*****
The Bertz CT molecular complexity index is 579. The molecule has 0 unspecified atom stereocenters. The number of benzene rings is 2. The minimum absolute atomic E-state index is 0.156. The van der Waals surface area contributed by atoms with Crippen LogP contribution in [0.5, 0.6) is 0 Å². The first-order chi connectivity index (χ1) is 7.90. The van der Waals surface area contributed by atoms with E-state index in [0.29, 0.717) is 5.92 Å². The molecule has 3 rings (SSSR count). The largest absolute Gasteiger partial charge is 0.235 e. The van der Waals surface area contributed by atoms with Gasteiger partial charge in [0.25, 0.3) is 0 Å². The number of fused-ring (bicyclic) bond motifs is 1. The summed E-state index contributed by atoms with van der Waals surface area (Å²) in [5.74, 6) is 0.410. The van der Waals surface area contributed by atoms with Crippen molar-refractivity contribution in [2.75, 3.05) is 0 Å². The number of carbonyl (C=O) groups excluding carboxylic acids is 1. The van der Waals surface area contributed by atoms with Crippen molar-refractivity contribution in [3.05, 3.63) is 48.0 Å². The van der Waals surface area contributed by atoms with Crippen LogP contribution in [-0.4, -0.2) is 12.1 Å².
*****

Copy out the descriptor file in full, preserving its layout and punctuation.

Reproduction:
The Bertz CT molecular complexity index is 579. The molecule has 0 unspecified atom stereocenters. The number of benzene rings is 2. The minimum absolute atomic E-state index is 0.156. The van der Waals surface area contributed by atoms with Crippen LogP contribution in [0.5, 0.6) is 0 Å². The first-order chi connectivity index (χ1) is 7.90. The van der Waals surface area contributed by atoms with E-state index in [0.29, 0.717) is 5.92 Å². The molecule has 3 rings (SSSR count). The largest absolute Gasteiger partial charge is 0.235 e. The van der Waals surface area contributed by atoms with Gasteiger partial charge in [0.25, 0.3) is 0 Å². The number of fused-ring (bicyclic) bond motifs is 1. The summed E-state index contributed by atoms with van der Waals surface area (Å²) in [5.74, 6) is 0.410. The van der Waals surface area contributed by atoms with Crippen molar-refractivity contribution in [2.75, 3.05) is 0 Å². The number of carbonyl (C=O) groups excluding carboxylic acids is 1. The van der Waals surface area contributed by atoms with Crippen molar-refractivity contribution in [3.05, 3.63) is 48.0 Å². The van der Waals surface area contributed by atoms with Crippen LogP contribution in [-0.4, -0.2) is 12.1 Å².